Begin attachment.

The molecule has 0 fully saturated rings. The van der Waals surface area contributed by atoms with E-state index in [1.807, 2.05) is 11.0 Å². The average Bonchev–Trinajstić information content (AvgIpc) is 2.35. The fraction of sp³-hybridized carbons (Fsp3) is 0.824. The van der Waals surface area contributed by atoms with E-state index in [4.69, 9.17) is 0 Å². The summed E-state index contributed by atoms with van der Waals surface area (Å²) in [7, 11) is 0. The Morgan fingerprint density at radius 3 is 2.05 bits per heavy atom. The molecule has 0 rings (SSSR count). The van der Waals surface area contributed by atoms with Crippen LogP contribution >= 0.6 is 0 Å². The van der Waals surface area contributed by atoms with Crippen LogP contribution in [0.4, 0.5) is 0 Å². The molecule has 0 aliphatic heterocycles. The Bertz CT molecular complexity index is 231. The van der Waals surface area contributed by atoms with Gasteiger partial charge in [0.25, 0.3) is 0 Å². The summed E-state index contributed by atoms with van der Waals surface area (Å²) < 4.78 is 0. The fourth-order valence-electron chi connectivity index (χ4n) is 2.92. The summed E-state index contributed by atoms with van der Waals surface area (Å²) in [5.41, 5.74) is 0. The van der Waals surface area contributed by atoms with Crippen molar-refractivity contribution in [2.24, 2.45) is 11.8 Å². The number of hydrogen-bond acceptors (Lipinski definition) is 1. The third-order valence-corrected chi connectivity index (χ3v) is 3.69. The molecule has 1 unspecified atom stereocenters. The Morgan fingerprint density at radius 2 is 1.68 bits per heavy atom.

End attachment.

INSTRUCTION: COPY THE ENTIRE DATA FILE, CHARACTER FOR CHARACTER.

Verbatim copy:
The molecule has 0 fully saturated rings. The van der Waals surface area contributed by atoms with E-state index in [1.807, 2.05) is 11.0 Å². The average Bonchev–Trinajstić information content (AvgIpc) is 2.35. The fraction of sp³-hybridized carbons (Fsp3) is 0.824. The van der Waals surface area contributed by atoms with E-state index in [4.69, 9.17) is 0 Å². The summed E-state index contributed by atoms with van der Waals surface area (Å²) in [7, 11) is 0. The Morgan fingerprint density at radius 3 is 2.05 bits per heavy atom. The molecule has 0 rings (SSSR count). The van der Waals surface area contributed by atoms with Crippen LogP contribution >= 0.6 is 0 Å². The van der Waals surface area contributed by atoms with Crippen LogP contribution in [0.4, 0.5) is 0 Å². The molecule has 0 aliphatic heterocycles. The Bertz CT molecular complexity index is 231. The van der Waals surface area contributed by atoms with Gasteiger partial charge in [0.25, 0.3) is 0 Å². The summed E-state index contributed by atoms with van der Waals surface area (Å²) < 4.78 is 0. The fourth-order valence-electron chi connectivity index (χ4n) is 2.92. The summed E-state index contributed by atoms with van der Waals surface area (Å²) in [5.41, 5.74) is 0. The van der Waals surface area contributed by atoms with Crippen molar-refractivity contribution in [2.24, 2.45) is 11.8 Å². The number of hydrogen-bond acceptors (Lipinski definition) is 1. The third-order valence-corrected chi connectivity index (χ3v) is 3.69. The molecule has 1 unspecified atom stereocenters. The Morgan fingerprint density at radius 2 is 1.68 bits per heavy atom.